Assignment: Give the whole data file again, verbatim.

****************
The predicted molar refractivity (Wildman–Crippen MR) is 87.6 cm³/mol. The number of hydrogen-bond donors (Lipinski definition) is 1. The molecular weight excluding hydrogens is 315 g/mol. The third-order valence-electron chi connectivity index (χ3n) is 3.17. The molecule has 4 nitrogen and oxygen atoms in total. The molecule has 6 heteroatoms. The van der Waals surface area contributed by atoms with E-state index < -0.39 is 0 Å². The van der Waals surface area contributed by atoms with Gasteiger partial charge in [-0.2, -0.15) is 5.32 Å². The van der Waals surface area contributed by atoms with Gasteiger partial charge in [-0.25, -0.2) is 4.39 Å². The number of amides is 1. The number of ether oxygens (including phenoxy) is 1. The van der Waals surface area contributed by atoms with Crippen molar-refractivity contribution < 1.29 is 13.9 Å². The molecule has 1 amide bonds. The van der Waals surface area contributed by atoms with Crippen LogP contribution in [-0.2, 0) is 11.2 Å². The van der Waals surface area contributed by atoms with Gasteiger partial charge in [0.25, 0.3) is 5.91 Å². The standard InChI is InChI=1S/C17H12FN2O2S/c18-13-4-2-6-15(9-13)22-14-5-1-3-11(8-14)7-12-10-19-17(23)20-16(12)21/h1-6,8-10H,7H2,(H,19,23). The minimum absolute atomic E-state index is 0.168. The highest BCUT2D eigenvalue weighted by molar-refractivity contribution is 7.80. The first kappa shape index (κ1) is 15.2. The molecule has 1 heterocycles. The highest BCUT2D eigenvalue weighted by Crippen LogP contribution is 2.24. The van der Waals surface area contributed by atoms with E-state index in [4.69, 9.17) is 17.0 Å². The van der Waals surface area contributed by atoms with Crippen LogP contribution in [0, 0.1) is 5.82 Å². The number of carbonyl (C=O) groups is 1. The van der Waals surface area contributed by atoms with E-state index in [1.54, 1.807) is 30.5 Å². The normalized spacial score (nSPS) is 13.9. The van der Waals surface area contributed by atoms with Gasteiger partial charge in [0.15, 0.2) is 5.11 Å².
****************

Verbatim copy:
The predicted molar refractivity (Wildman–Crippen MR) is 87.6 cm³/mol. The number of hydrogen-bond donors (Lipinski definition) is 1. The molecular weight excluding hydrogens is 315 g/mol. The third-order valence-electron chi connectivity index (χ3n) is 3.17. The molecule has 4 nitrogen and oxygen atoms in total. The molecule has 6 heteroatoms. The van der Waals surface area contributed by atoms with E-state index < -0.39 is 0 Å². The van der Waals surface area contributed by atoms with Gasteiger partial charge in [-0.2, -0.15) is 5.32 Å². The van der Waals surface area contributed by atoms with Gasteiger partial charge in [-0.25, -0.2) is 4.39 Å². The number of amides is 1. The number of ether oxygens (including phenoxy) is 1. The van der Waals surface area contributed by atoms with Crippen molar-refractivity contribution < 1.29 is 13.9 Å². The molecule has 1 amide bonds. The van der Waals surface area contributed by atoms with Crippen LogP contribution in [-0.2, 0) is 11.2 Å². The van der Waals surface area contributed by atoms with Gasteiger partial charge in [0.25, 0.3) is 5.91 Å². The standard InChI is InChI=1S/C17H12FN2O2S/c18-13-4-2-6-15(9-13)22-14-5-1-3-11(8-14)7-12-10-19-17(23)20-16(12)21/h1-6,8-10H,7H2,(H,19,23). The minimum absolute atomic E-state index is 0.168. The highest BCUT2D eigenvalue weighted by molar-refractivity contribution is 7.80. The first kappa shape index (κ1) is 15.2. The molecule has 1 heterocycles. The highest BCUT2D eigenvalue weighted by Crippen LogP contribution is 2.24. The van der Waals surface area contributed by atoms with E-state index in [4.69, 9.17) is 17.0 Å². The van der Waals surface area contributed by atoms with Crippen LogP contribution in [0, 0.1) is 5.82 Å². The number of carbonyl (C=O) groups is 1. The van der Waals surface area contributed by atoms with E-state index in [1.54, 1.807) is 30.5 Å². The normalized spacial score (nSPS) is 13.9. The van der Waals surface area contributed by atoms with Gasteiger partial charge in [0.15, 0.2) is 5.11 Å².